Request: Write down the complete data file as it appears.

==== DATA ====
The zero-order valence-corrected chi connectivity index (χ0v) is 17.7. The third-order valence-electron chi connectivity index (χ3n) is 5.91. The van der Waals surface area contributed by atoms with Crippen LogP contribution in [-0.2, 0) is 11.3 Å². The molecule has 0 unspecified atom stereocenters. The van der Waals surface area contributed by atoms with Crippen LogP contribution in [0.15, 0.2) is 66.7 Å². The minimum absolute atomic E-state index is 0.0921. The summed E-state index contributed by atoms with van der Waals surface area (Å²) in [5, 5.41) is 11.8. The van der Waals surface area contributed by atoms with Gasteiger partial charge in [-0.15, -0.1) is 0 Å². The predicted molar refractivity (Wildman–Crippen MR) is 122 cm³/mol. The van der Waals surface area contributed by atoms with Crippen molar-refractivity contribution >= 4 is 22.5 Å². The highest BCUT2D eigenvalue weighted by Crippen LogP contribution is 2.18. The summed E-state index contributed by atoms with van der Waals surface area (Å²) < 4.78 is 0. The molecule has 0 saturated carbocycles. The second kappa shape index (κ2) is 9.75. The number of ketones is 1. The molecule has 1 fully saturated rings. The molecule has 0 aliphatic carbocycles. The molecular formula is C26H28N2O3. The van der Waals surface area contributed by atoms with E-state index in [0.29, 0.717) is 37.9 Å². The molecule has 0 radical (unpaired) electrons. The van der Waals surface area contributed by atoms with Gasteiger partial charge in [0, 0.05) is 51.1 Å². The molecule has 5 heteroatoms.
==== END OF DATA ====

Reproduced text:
The zero-order valence-corrected chi connectivity index (χ0v) is 17.7. The third-order valence-electron chi connectivity index (χ3n) is 5.91. The van der Waals surface area contributed by atoms with Crippen LogP contribution in [-0.2, 0) is 11.3 Å². The molecule has 0 unspecified atom stereocenters. The van der Waals surface area contributed by atoms with Crippen LogP contribution in [0.15, 0.2) is 66.7 Å². The minimum absolute atomic E-state index is 0.0921. The summed E-state index contributed by atoms with van der Waals surface area (Å²) in [5, 5.41) is 11.8. The van der Waals surface area contributed by atoms with Gasteiger partial charge in [-0.15, -0.1) is 0 Å². The predicted molar refractivity (Wildman–Crippen MR) is 122 cm³/mol. The van der Waals surface area contributed by atoms with Crippen molar-refractivity contribution >= 4 is 22.5 Å². The highest BCUT2D eigenvalue weighted by Crippen LogP contribution is 2.18. The summed E-state index contributed by atoms with van der Waals surface area (Å²) < 4.78 is 0. The molecule has 0 saturated carbocycles. The second kappa shape index (κ2) is 9.75. The number of ketones is 1. The molecule has 1 fully saturated rings. The molecule has 0 aliphatic carbocycles. The molecular formula is C26H28N2O3. The van der Waals surface area contributed by atoms with E-state index in [0.29, 0.717) is 37.9 Å². The molecule has 0 radical (unpaired) electrons. The van der Waals surface area contributed by atoms with Gasteiger partial charge in [0, 0.05) is 51.1 Å². The molecule has 5 heteroatoms.